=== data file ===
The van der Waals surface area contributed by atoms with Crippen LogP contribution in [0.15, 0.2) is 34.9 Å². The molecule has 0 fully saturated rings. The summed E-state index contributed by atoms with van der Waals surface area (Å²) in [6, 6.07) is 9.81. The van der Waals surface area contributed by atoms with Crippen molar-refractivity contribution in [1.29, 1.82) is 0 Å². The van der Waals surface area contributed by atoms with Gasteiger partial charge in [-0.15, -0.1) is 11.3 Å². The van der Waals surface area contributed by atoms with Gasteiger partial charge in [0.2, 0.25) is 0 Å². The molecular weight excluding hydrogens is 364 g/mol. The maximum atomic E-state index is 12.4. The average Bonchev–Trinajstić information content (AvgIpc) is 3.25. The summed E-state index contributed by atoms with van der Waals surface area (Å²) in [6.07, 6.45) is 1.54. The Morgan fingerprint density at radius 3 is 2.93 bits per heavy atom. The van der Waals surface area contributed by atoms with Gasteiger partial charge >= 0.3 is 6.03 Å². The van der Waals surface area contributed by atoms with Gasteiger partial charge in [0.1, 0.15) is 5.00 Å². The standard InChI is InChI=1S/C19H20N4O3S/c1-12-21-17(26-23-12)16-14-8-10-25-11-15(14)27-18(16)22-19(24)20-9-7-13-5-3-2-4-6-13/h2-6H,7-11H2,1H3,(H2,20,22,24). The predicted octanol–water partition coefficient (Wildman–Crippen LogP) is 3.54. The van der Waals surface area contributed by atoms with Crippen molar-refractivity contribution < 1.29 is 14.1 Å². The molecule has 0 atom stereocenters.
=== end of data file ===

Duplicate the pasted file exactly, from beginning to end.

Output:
The van der Waals surface area contributed by atoms with Crippen LogP contribution in [0.15, 0.2) is 34.9 Å². The molecule has 0 fully saturated rings. The summed E-state index contributed by atoms with van der Waals surface area (Å²) in [6, 6.07) is 9.81. The van der Waals surface area contributed by atoms with Crippen molar-refractivity contribution in [1.29, 1.82) is 0 Å². The van der Waals surface area contributed by atoms with Gasteiger partial charge in [-0.15, -0.1) is 11.3 Å². The van der Waals surface area contributed by atoms with Gasteiger partial charge in [0.2, 0.25) is 0 Å². The molecular weight excluding hydrogens is 364 g/mol. The maximum atomic E-state index is 12.4. The average Bonchev–Trinajstić information content (AvgIpc) is 3.25. The summed E-state index contributed by atoms with van der Waals surface area (Å²) in [6.07, 6.45) is 1.54. The Morgan fingerprint density at radius 3 is 2.93 bits per heavy atom. The van der Waals surface area contributed by atoms with Gasteiger partial charge >= 0.3 is 6.03 Å². The van der Waals surface area contributed by atoms with Gasteiger partial charge in [0.1, 0.15) is 5.00 Å². The standard InChI is InChI=1S/C19H20N4O3S/c1-12-21-17(26-23-12)16-14-8-10-25-11-15(14)27-18(16)22-19(24)20-9-7-13-5-3-2-4-6-13/h2-6H,7-11H2,1H3,(H2,20,22,24). The predicted octanol–water partition coefficient (Wildman–Crippen LogP) is 3.54. The van der Waals surface area contributed by atoms with Crippen molar-refractivity contribution < 1.29 is 14.1 Å². The molecule has 0 atom stereocenters.